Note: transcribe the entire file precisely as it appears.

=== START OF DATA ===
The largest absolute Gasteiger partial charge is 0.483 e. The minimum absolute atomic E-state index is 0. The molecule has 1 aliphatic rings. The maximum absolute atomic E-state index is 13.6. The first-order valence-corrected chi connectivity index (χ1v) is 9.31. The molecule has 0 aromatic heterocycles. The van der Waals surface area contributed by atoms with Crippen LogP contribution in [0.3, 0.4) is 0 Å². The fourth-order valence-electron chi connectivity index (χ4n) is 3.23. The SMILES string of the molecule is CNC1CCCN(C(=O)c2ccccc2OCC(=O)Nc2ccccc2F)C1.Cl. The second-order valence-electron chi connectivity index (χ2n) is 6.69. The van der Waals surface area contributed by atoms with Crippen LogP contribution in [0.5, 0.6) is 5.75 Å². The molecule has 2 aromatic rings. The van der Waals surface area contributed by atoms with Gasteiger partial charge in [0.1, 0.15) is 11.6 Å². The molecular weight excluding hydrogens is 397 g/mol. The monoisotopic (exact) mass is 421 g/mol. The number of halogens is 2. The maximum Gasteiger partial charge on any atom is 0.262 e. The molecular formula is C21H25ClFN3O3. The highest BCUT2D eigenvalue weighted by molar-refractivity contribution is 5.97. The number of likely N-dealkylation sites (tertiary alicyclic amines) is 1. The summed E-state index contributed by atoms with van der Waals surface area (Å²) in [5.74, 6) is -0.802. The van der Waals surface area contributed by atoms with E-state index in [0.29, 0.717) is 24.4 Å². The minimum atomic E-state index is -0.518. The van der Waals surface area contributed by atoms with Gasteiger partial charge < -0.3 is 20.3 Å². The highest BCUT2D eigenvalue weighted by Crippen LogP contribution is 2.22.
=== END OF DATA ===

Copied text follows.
The largest absolute Gasteiger partial charge is 0.483 e. The minimum absolute atomic E-state index is 0. The molecule has 1 aliphatic rings. The maximum absolute atomic E-state index is 13.6. The first-order valence-corrected chi connectivity index (χ1v) is 9.31. The molecule has 0 aromatic heterocycles. The van der Waals surface area contributed by atoms with Crippen LogP contribution in [0.3, 0.4) is 0 Å². The fourth-order valence-electron chi connectivity index (χ4n) is 3.23. The SMILES string of the molecule is CNC1CCCN(C(=O)c2ccccc2OCC(=O)Nc2ccccc2F)C1.Cl. The second-order valence-electron chi connectivity index (χ2n) is 6.69. The van der Waals surface area contributed by atoms with Crippen LogP contribution in [0.5, 0.6) is 5.75 Å². The molecule has 2 aromatic rings. The van der Waals surface area contributed by atoms with Gasteiger partial charge in [0.1, 0.15) is 11.6 Å². The molecular weight excluding hydrogens is 397 g/mol. The monoisotopic (exact) mass is 421 g/mol. The number of halogens is 2. The maximum Gasteiger partial charge on any atom is 0.262 e. The molecular formula is C21H25ClFN3O3. The highest BCUT2D eigenvalue weighted by molar-refractivity contribution is 5.97. The number of likely N-dealkylation sites (tertiary alicyclic amines) is 1. The summed E-state index contributed by atoms with van der Waals surface area (Å²) in [5.74, 6) is -0.802. The van der Waals surface area contributed by atoms with E-state index in [0.29, 0.717) is 24.4 Å². The minimum atomic E-state index is -0.518. The van der Waals surface area contributed by atoms with Gasteiger partial charge < -0.3 is 20.3 Å². The highest BCUT2D eigenvalue weighted by Crippen LogP contribution is 2.22.